Given that G20 countries account for more than 70% of greenhouse gas emissions and more than 85% of global Gross Domestic Product, they have both the responsibility and the resources to promote low-carbon and climate-resilient infrastructure and  provide an unambiguous long-term direction.

The fact that  German G20 presidency is aiming to secure greater interlinking of energy and climate policies as well as fostering appropriate political frameworks, financing instruments, and  economic incentives  for  investments in climate-resilient  infrastructure is very much welcome.  However, it is important that as the global leaders meet in Hamburg in July, they avoid disregarding safeguards and sustainability  commitments they made towards the Paris Agreement and towards the Green Climate Fund pledges.

Africa’s greenhouse gas emissions are low in both absolute and per capita terms, in contrast to emissions by the highly-industrialised global powers. And yet the continent remains most vulnerable to the effects of climate change. As Africans sometimes say, “We didn’t go to the party and we didn’t make the mess, and yet they are forcing us to pay the bills.”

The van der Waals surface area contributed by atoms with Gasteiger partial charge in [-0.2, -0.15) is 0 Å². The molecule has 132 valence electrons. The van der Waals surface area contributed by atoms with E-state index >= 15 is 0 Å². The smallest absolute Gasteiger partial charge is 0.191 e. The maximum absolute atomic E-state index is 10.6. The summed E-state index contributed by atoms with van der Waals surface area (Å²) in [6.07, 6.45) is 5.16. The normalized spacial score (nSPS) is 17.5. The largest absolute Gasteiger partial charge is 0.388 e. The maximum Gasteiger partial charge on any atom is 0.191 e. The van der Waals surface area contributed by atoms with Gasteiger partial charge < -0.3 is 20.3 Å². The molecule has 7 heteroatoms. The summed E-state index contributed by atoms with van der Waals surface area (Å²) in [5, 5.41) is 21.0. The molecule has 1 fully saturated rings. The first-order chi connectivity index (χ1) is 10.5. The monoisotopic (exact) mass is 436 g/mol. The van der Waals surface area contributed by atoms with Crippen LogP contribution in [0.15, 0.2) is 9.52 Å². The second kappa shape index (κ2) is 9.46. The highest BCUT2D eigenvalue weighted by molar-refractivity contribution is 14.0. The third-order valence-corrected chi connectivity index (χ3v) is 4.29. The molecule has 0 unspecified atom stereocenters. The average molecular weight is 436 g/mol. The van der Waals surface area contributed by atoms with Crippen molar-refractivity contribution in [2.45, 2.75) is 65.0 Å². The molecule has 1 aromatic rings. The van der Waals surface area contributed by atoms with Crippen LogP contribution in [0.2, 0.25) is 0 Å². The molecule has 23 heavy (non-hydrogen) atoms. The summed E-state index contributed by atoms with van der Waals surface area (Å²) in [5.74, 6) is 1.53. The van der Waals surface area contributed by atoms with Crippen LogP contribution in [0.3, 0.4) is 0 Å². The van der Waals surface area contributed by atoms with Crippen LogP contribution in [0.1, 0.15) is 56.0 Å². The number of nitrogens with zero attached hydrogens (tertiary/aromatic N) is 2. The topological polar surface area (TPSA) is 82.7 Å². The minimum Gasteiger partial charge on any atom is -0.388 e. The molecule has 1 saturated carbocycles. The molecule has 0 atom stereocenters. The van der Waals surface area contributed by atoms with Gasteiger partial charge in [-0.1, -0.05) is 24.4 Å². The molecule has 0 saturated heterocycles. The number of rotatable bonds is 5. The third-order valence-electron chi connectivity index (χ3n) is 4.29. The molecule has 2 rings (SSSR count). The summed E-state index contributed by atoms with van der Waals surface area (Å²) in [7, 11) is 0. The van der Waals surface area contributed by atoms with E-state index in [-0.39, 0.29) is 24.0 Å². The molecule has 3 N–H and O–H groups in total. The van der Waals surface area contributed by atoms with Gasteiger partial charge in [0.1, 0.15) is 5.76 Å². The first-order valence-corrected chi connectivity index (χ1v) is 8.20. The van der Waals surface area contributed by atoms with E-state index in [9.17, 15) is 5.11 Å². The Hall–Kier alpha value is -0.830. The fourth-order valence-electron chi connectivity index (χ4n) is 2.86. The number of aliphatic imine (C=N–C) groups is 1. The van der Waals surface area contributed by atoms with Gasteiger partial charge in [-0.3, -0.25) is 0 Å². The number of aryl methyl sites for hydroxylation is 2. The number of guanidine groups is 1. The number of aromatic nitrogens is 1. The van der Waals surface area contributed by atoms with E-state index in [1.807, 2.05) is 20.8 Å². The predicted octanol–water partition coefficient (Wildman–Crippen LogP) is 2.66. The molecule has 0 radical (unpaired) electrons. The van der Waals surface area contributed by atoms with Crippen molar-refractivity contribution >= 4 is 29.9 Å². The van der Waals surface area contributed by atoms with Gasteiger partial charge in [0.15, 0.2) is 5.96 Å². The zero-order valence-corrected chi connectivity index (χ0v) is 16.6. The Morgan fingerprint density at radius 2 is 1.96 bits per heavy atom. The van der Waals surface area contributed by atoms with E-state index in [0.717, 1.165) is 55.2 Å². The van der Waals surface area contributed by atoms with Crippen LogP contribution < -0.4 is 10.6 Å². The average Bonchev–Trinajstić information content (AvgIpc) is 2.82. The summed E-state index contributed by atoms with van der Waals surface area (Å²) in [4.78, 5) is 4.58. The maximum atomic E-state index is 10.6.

It is, therefore, disappointing, if not outrageous, that the G20’s Compact with Africa downplays climate change and sustainability, relegating them to mere “side-effects” of doing business. There is no acknowledgement of the ‘climate debt’ that the North owes the South. In the spirit  of sustainable development, climate justice and action,  it imperative the G20 Hamburg meeting  give more attention to  climate  justice. A genuine partnership aiming for a mutually beneficial and sound investment climate for G20 member states and African economies must start by balancing the budget. Africa owes a monetary debt that is becoming crippling – but the G20 owes Africa repayment of its ecological debt.

The July meeting should be a platform for introspection for the member states of the G20 with respect to their Paris Agreement commitments, not only a justified critique of Trump and his refusal to fund mitigation, adaptation and especially ‘loss and damage.’ Now that Trump shamelessly declares himself in default on the climate debt that the US owes to Africa, the rest of the he G20 should first admit that effective climate action requires more accessible climate finance.